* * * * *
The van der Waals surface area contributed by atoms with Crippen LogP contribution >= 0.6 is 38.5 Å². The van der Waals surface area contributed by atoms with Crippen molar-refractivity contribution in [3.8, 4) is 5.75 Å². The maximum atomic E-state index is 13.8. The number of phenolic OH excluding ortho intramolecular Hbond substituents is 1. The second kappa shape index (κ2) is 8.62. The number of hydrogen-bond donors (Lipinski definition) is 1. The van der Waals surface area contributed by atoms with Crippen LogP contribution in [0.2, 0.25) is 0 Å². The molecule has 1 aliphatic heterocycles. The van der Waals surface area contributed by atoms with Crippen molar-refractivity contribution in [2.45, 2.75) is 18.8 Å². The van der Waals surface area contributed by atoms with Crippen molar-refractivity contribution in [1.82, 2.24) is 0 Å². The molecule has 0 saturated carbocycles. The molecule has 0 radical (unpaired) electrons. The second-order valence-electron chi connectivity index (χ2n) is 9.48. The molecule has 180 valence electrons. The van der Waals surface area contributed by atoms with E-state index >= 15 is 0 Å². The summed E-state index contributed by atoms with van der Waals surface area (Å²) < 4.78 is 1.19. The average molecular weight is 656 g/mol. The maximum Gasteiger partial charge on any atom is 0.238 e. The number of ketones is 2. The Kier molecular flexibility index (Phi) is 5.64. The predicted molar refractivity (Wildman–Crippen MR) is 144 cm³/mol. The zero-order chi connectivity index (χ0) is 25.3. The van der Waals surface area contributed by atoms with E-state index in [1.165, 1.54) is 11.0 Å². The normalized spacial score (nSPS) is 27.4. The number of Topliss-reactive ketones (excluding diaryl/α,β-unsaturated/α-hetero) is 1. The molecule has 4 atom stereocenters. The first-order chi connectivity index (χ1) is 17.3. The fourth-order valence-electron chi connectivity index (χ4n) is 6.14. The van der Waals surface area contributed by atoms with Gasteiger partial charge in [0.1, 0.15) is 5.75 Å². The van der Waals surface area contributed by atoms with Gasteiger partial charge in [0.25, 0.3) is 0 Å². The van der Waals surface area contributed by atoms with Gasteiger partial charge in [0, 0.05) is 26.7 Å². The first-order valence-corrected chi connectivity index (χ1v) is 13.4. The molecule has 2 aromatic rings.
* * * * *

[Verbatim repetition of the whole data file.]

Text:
The van der Waals surface area contributed by atoms with Crippen LogP contribution >= 0.6 is 38.5 Å². The van der Waals surface area contributed by atoms with Crippen molar-refractivity contribution in [3.8, 4) is 5.75 Å². The maximum atomic E-state index is 13.8. The number of phenolic OH excluding ortho intramolecular Hbond substituents is 1. The second kappa shape index (κ2) is 8.62. The number of hydrogen-bond donors (Lipinski definition) is 1. The van der Waals surface area contributed by atoms with Crippen LogP contribution in [0.2, 0.25) is 0 Å². The molecule has 1 aliphatic heterocycles. The van der Waals surface area contributed by atoms with Crippen molar-refractivity contribution in [2.45, 2.75) is 18.8 Å². The van der Waals surface area contributed by atoms with Crippen molar-refractivity contribution in [1.82, 2.24) is 0 Å². The molecule has 0 saturated carbocycles. The molecule has 0 radical (unpaired) electrons. The second-order valence-electron chi connectivity index (χ2n) is 9.48. The molecule has 180 valence electrons. The van der Waals surface area contributed by atoms with E-state index >= 15 is 0 Å². The summed E-state index contributed by atoms with van der Waals surface area (Å²) < 4.78 is 1.19. The average molecular weight is 656 g/mol. The maximum Gasteiger partial charge on any atom is 0.238 e. The number of ketones is 2. The Kier molecular flexibility index (Phi) is 5.64. The predicted molar refractivity (Wildman–Crippen MR) is 144 cm³/mol. The zero-order chi connectivity index (χ0) is 25.3. The van der Waals surface area contributed by atoms with E-state index in [1.165, 1.54) is 11.0 Å². The normalized spacial score (nSPS) is 27.4. The number of Topliss-reactive ketones (excluding diaryl/α,β-unsaturated/α-hetero) is 1. The molecule has 4 atom stereocenters. The first-order chi connectivity index (χ1) is 17.3. The fourth-order valence-electron chi connectivity index (χ4n) is 6.14. The van der Waals surface area contributed by atoms with Gasteiger partial charge in [0.1, 0.15) is 5.75 Å². The van der Waals surface area contributed by atoms with Gasteiger partial charge in [0.25, 0.3) is 0 Å². The van der Waals surface area contributed by atoms with Gasteiger partial charge in [0, 0.05) is 26.7 Å². The first-order valence-corrected chi connectivity index (χ1v) is 13.4. The molecule has 2 aromatic rings.